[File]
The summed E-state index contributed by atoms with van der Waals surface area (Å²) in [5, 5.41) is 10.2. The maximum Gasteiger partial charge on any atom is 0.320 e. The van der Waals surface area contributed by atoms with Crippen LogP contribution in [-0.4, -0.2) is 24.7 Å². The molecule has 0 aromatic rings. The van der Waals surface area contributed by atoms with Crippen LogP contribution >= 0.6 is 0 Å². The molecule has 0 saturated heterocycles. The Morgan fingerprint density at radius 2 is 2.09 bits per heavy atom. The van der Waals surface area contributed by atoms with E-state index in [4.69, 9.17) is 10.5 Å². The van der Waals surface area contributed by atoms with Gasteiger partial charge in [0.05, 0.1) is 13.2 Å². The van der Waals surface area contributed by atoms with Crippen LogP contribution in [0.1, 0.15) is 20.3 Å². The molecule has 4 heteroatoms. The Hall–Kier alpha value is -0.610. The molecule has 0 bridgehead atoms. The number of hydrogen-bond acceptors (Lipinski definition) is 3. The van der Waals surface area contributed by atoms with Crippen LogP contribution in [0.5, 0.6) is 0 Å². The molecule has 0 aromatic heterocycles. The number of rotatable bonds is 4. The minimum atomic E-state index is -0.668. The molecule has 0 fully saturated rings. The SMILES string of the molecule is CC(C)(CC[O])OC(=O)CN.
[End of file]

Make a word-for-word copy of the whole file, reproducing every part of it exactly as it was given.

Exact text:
The summed E-state index contributed by atoms with van der Waals surface area (Å²) in [5, 5.41) is 10.2. The maximum Gasteiger partial charge on any atom is 0.320 e. The van der Waals surface area contributed by atoms with Crippen LogP contribution in [-0.4, -0.2) is 24.7 Å². The molecule has 0 aromatic rings. The van der Waals surface area contributed by atoms with Crippen LogP contribution >= 0.6 is 0 Å². The molecule has 0 saturated heterocycles. The Morgan fingerprint density at radius 2 is 2.09 bits per heavy atom. The van der Waals surface area contributed by atoms with E-state index in [4.69, 9.17) is 10.5 Å². The van der Waals surface area contributed by atoms with Gasteiger partial charge in [0.05, 0.1) is 13.2 Å². The van der Waals surface area contributed by atoms with Crippen LogP contribution in [0.1, 0.15) is 20.3 Å². The molecule has 4 heteroatoms. The Hall–Kier alpha value is -0.610. The molecule has 0 bridgehead atoms. The number of hydrogen-bond acceptors (Lipinski definition) is 3. The van der Waals surface area contributed by atoms with Crippen LogP contribution in [0.5, 0.6) is 0 Å². The molecule has 0 aromatic heterocycles. The number of rotatable bonds is 4. The minimum atomic E-state index is -0.668. The molecule has 0 fully saturated rings. The SMILES string of the molecule is CC(C)(CC[O])OC(=O)CN.